This worrying trend indicates that SVR mortgage holders are very likely to experience payment shock as rates do begin to rise.
Some 41% of those on the lookout to move mortgage in the next 12 months would definitely look for a new deal if their monthly payments rose by £100 and of those not planning to be active in the next 12 months 35% made the same claim. Only when faced with an interest rate rise of 3% did a similar proportion of "free to leave" mortgage holders state that they would definitely look for a new deal.
"Free to leave" homeowners appear keen to fix but are extremely rate sensitive – and all plumped for a shorter-term fix at a lower rate when asked to compare various options, highlighting a disparity between expectations of attractive long-term fixed rates and those likely to be available on the market in the coming months.
Most inactive mortgage holders (those with no current plans to move or remortgage) are happy on their current SVR, enjoying the benefits of low monthly mortgage payments and have few incentives to leave.
An increase in their monthly payments rather than a rise in interest rates is more likely to knock these consumers out of their inertia.
If payments increased by up to £100 per month, more than 37% of respondents would look for a new deal, but an interest rate rise of 2% would have the same impact on only one in six. Half of those with no intention to be active said that they would switch lenders for a saving of £100 per month and a worrying 36% of inactive mortgage holders don’t know what their current interest rate is!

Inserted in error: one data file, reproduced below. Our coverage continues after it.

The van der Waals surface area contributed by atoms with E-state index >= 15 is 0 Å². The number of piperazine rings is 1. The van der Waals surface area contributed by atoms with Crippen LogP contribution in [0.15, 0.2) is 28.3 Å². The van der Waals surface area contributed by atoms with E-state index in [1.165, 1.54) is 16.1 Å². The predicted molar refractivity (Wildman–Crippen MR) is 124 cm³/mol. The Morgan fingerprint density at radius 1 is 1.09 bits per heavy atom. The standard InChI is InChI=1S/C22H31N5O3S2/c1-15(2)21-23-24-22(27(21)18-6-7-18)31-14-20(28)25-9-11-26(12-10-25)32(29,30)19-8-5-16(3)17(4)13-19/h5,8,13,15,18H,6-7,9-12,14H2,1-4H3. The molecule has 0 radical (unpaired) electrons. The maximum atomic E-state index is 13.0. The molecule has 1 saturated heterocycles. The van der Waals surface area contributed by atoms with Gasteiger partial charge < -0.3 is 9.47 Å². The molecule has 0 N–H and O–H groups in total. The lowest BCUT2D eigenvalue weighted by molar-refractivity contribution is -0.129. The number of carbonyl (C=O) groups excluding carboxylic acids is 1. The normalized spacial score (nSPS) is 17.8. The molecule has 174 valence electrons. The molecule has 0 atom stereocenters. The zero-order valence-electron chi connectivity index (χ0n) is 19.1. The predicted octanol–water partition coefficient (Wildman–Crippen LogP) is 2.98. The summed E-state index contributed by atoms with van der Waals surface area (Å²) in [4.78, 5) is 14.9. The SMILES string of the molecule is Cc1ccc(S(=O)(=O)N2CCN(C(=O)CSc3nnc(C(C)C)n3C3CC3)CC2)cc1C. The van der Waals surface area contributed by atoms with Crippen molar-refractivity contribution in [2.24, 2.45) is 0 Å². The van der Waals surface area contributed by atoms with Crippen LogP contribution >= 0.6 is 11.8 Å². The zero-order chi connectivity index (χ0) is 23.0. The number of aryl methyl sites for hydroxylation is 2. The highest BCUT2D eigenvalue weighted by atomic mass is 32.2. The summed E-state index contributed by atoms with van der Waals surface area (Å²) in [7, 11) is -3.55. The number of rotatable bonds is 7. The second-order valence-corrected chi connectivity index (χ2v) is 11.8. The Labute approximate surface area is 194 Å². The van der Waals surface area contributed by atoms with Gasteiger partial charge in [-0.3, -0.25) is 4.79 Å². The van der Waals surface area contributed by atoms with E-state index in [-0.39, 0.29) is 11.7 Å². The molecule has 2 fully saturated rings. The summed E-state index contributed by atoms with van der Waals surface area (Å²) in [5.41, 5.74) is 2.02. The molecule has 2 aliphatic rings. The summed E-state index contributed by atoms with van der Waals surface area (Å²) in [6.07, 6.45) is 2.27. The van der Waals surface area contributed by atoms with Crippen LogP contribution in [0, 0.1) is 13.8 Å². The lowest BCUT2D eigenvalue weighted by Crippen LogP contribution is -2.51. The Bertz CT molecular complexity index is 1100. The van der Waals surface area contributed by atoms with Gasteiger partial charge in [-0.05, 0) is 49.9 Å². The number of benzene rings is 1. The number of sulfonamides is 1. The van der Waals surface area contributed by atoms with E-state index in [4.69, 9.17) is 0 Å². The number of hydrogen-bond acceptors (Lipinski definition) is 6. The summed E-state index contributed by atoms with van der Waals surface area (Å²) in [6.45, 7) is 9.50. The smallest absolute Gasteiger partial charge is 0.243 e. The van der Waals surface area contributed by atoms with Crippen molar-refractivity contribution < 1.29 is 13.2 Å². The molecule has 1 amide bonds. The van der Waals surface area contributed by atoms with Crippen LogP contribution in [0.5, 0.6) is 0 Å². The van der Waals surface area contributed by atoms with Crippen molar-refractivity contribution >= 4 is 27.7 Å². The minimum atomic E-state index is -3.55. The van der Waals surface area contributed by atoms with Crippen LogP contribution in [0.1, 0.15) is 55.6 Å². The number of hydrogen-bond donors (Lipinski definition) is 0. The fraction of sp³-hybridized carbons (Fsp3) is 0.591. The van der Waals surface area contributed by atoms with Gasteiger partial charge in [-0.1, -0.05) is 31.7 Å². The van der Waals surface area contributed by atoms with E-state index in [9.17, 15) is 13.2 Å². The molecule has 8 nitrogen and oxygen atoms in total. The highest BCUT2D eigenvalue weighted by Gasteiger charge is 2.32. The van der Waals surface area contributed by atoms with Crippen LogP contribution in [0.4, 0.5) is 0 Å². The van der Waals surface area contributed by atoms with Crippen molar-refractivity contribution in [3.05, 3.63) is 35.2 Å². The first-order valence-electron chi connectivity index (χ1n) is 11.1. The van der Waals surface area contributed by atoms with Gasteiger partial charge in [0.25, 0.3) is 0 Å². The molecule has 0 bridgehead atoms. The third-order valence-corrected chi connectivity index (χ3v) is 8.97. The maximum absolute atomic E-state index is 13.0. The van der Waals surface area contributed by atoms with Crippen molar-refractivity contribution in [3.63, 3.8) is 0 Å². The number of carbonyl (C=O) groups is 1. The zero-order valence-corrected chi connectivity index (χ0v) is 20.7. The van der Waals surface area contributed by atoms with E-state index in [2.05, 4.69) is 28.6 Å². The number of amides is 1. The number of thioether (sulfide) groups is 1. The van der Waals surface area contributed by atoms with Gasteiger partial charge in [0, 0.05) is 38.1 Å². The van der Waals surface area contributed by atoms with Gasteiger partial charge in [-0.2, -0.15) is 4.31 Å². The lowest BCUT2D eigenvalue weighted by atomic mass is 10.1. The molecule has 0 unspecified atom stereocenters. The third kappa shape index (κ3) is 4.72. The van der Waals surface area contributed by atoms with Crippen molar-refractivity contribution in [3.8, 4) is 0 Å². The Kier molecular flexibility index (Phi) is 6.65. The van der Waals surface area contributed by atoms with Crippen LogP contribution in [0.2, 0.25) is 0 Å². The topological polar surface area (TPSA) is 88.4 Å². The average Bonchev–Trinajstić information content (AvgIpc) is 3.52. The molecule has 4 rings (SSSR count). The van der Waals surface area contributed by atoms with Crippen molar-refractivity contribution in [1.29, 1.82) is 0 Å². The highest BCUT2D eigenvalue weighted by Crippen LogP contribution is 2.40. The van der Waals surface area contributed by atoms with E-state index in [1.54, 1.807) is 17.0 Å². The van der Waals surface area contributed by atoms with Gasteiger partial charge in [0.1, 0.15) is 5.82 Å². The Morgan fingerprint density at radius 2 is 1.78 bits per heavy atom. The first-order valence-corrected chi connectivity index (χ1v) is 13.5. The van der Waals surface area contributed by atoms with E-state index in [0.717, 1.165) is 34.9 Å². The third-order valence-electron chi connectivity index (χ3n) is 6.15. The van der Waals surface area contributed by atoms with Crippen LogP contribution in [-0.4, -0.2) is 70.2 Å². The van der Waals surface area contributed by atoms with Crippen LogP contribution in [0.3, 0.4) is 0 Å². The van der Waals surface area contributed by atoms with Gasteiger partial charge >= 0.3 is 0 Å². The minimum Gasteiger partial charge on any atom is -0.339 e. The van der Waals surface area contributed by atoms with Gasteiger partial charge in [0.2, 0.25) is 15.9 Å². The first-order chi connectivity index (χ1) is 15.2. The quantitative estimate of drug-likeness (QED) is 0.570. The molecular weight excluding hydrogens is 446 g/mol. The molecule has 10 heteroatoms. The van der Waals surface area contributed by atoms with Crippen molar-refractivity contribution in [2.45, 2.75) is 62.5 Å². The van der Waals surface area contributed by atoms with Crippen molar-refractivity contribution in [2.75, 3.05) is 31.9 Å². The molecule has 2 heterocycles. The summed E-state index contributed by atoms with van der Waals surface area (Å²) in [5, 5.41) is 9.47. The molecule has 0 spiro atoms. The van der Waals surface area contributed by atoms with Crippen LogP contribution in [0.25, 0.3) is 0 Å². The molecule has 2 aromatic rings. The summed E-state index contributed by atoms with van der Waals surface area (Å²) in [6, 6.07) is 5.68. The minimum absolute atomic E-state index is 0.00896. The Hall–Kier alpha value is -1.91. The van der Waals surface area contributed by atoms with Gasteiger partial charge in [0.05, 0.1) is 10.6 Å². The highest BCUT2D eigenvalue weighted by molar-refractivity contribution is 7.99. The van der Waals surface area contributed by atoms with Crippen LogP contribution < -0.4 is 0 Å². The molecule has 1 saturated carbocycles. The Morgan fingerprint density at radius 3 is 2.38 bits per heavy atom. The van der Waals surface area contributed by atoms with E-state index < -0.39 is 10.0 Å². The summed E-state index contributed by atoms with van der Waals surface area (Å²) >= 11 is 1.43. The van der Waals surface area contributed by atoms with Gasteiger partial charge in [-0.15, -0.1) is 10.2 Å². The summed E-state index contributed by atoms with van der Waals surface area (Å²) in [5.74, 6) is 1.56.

Richard Tolchard, Senior Mortgage Product Manager at first direct said: "It’s easy to see why homeowners enjoying the benefits of a low variable rate might be unwilling to volunteer for an increase in their monthly payments by moving to a fixed rate now. The upside is that those who move now could be laughing in the end.
"The ‘wait and see homeowner’ looks set for a payment shock when base rate does move, with a 1% increase in variable rates driving a monthly payments rise of over £112 per month. The best fixed rates are likely to be long gone when this happens."
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